There was a windstorm this morning, and I counted 31 crabgrass seed pods that must have rolled into my yard from the nearby prairie, and my neighbors' yards.
I picked them up as carefully as possible, since each one is full of fresh seeds, and put them in a pile so I could photograph them.
Crabgrass seed pods
These are the innocent-looking little buggers that I have been battling since last Spring. I previously, finally, grasped the fact that half of my lawn was crabgrass. I say, "was," because, as I mentioned in my previous blogs, I applied a crabgrass deterrent to my lawn last February, when the weather people and weather apps all predicted an early warm-up, and one or two Spring rain or snow storms. We got the early warm-up, but very little snow or rain.
When I finally did water my lawn, after "last frost," it came out of dormancy fairly fast. At first I was sure that the reason only half of my lawn was "greening up," was because I hadn't watered soon enough. I continued to water, hoping to see some more greenness, when I started to study pictures of dead crabgrass in gardening books, and in online articles. Slowly, I had to admit that my lawn was full of crabgrass, and I was in for a lot of work if I wanted to save it.
I started to dig up the dead crabgrass, which was patches of crabgrass thatch, and decided to re-seed with some bluegrass seed that was similar to what is there, and that was supposed to grow in both sunny and shady spots. However, by that time, outdoor temperatures were too hot to try to keep the seedlings from drying out, so I decided to just water and mow the grass that did green up, even though some of it is admittedly crabgrass, and wait until September to start my new grass.
I ordered some Scott's Bluegrass seed mix at Walmart, and picked it up postage free at the store, so I'd have it on hand when the time came to add some soil (I lost some soil when I de-thatched) and plant my grass seed. I also kept my eye out for alternatives, and did some research on the keywords: 'grasses that choke out crabgrass.'
I have to say I was really happy when I found some information online that Zoysia grass chokes out crabgrass! Not only that, I found an online company that would ship my Zoysia sod (that I planned to cut into 1inch by 1inch "plugs") to my home. One of the products that I also plan to try this fall, is a liquid thatch remover that claims to turn thatch into rich, organic soil, in two to three months. If it works, it will save me a lot of work replacing the two inches of soil that pulling and raking has been taking. The company also has a liquid fertilizer that I will try on my lawn, shrubs, flowers and garden in the spring, that looks promising.
My Zoysia sod and "step-on plugger tool" arrived in three days, and I bought some lawn soil to use with it in the areas where I'd had to dig up the crabgrass thatch. I only purchased enough to plant 300 plugs, to test them first.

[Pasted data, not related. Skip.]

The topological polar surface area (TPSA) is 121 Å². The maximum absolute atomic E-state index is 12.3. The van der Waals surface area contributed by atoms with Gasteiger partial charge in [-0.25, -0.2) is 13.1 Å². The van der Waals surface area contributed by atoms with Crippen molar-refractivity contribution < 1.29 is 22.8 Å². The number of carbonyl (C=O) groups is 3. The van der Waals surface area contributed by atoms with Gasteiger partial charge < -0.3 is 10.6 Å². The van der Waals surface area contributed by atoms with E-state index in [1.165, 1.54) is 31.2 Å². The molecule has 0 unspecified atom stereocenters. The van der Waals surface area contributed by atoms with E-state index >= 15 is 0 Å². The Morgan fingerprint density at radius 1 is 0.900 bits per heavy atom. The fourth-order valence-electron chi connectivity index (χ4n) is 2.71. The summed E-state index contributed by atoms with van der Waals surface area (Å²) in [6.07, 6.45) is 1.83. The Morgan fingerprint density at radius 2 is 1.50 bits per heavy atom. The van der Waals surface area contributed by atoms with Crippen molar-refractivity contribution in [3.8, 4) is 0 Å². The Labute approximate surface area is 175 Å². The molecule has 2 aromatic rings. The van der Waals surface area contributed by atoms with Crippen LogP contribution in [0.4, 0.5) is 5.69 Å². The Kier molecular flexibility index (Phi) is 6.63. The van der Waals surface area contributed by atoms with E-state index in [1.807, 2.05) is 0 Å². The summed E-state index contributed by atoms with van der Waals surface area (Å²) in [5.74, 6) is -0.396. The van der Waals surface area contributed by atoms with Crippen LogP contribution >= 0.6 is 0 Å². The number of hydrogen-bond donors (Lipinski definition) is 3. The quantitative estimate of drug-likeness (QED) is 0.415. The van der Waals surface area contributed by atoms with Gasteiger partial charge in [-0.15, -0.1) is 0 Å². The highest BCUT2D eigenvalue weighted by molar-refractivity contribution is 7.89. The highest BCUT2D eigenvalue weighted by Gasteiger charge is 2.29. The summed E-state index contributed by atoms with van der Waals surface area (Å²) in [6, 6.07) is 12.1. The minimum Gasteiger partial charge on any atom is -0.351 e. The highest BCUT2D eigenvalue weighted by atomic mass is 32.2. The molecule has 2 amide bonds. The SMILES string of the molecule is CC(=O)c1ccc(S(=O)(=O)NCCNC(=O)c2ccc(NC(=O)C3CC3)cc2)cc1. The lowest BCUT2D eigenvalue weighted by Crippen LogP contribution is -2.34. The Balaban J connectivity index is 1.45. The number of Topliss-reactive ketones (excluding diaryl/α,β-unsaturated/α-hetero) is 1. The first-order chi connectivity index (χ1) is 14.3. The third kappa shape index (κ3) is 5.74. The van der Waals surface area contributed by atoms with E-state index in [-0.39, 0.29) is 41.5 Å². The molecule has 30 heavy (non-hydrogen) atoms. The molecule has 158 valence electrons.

Zoysia sod, and plugger tool
The pieces measured correctly, but I wasn't able to get a full 300 plugs out of the two sod panels, as suggested by the company. That's okay - I think I got about 100, which was enough for my main yard, spaced 12 inches apart or so.
One cut Zoysia plug
Planted Zoysia plugs
The company recommends that the Zoysia grass plugs are watered for 15 minutes each day, and that has been the most challenging part, really. I have followed directions, though; the plugs seem to be "taking," and the rest of my grass is greening up nicely. The company says that after the Zoysia grass is established, it doesn't need further watering, and will spread underground via rhizomes. I guess that's why it's able to choke out crabgrass. I'll go ahead and water until first-frost, though, because the rest of the lawn isn't Zoysia grass, yet.
Grass is greening up again
I plan to spray the Liquid Thatch Remover on the rest of my lawn this Fall, so it will be ready to replace with Zoysia plugs next spring. I'll wait until spring to treat the areas where I planted the plugs, at the advice of the company. Here's a less-watered part of my yard.
I'm just watering it enough to keep it alive, for now, since it needs so much work. I'm hoping the Liquid Thatch Remover will turn the bare patches into fertilized soil. Also, next year when I have the Zoysia plugs established, watering won't be as much of an issue, since Zoysia grass is almost self-sustaining, according to the company.
One problem I've had with the lawn soil is that it is growing a bumper crop of spur weed. I have to scrape it off every few days before it takes hold. It grows really fast, especially with so much watering.
Spur weed is not a good weed. It will turn into stickers.